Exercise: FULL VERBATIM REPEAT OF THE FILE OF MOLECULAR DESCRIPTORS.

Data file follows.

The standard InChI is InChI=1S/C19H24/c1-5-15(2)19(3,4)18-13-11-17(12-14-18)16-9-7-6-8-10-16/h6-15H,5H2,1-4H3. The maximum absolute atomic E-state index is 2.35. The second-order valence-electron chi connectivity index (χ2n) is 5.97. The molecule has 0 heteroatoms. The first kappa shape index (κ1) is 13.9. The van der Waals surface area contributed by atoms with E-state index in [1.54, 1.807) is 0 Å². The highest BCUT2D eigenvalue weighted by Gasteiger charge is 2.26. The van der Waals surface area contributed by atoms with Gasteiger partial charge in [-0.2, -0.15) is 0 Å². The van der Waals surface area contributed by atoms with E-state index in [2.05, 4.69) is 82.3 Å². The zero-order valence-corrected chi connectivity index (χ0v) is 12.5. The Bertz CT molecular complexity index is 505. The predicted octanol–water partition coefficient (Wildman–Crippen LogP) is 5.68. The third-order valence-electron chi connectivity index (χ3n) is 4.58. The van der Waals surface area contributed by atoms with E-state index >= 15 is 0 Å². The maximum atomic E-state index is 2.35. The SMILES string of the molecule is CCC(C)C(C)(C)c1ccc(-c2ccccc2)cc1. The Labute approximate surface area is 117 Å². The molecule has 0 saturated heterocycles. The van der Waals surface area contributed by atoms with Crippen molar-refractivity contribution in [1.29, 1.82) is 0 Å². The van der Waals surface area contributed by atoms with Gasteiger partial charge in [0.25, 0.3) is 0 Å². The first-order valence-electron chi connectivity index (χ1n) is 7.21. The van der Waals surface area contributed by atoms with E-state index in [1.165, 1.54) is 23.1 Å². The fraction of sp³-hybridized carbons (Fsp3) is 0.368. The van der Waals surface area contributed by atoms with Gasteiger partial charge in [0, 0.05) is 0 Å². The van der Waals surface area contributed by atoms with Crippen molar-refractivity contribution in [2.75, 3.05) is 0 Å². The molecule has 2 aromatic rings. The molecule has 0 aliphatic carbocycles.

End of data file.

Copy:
The standard InChI is InChI=1S/C19H24/c1-5-15(2)19(3,4)18-13-11-17(12-14-18)16-9-7-6-8-10-16/h6-15H,5H2,1-4H3. The maximum absolute atomic E-state index is 2.35. The second-order valence-electron chi connectivity index (χ2n) is 5.97. The molecule has 0 heteroatoms. The first kappa shape index (κ1) is 13.9. The van der Waals surface area contributed by atoms with E-state index in [1.54, 1.807) is 0 Å². The highest BCUT2D eigenvalue weighted by Gasteiger charge is 2.26. The van der Waals surface area contributed by atoms with Gasteiger partial charge in [-0.2, -0.15) is 0 Å². The van der Waals surface area contributed by atoms with E-state index in [2.05, 4.69) is 82.3 Å². The zero-order valence-corrected chi connectivity index (χ0v) is 12.5. The Bertz CT molecular complexity index is 505. The predicted octanol–water partition coefficient (Wildman–Crippen LogP) is 5.68. The third-order valence-electron chi connectivity index (χ3n) is 4.58. The van der Waals surface area contributed by atoms with E-state index >= 15 is 0 Å². The maximum atomic E-state index is 2.35. The SMILES string of the molecule is CCC(C)C(C)(C)c1ccc(-c2ccccc2)cc1. The Labute approximate surface area is 117 Å². The molecule has 0 saturated heterocycles. The van der Waals surface area contributed by atoms with Crippen molar-refractivity contribution in [1.29, 1.82) is 0 Å². The van der Waals surface area contributed by atoms with Gasteiger partial charge in [0.25, 0.3) is 0 Å². The first-order valence-electron chi connectivity index (χ1n) is 7.21. The van der Waals surface area contributed by atoms with E-state index in [1.165, 1.54) is 23.1 Å². The fraction of sp³-hybridized carbons (Fsp3) is 0.368. The van der Waals surface area contributed by atoms with Gasteiger partial charge in [0, 0.05) is 0 Å². The van der Waals surface area contributed by atoms with Crippen molar-refractivity contribution in [2.75, 3.05) is 0 Å². The molecule has 2 aromatic rings. The molecule has 0 aliphatic carbocycles.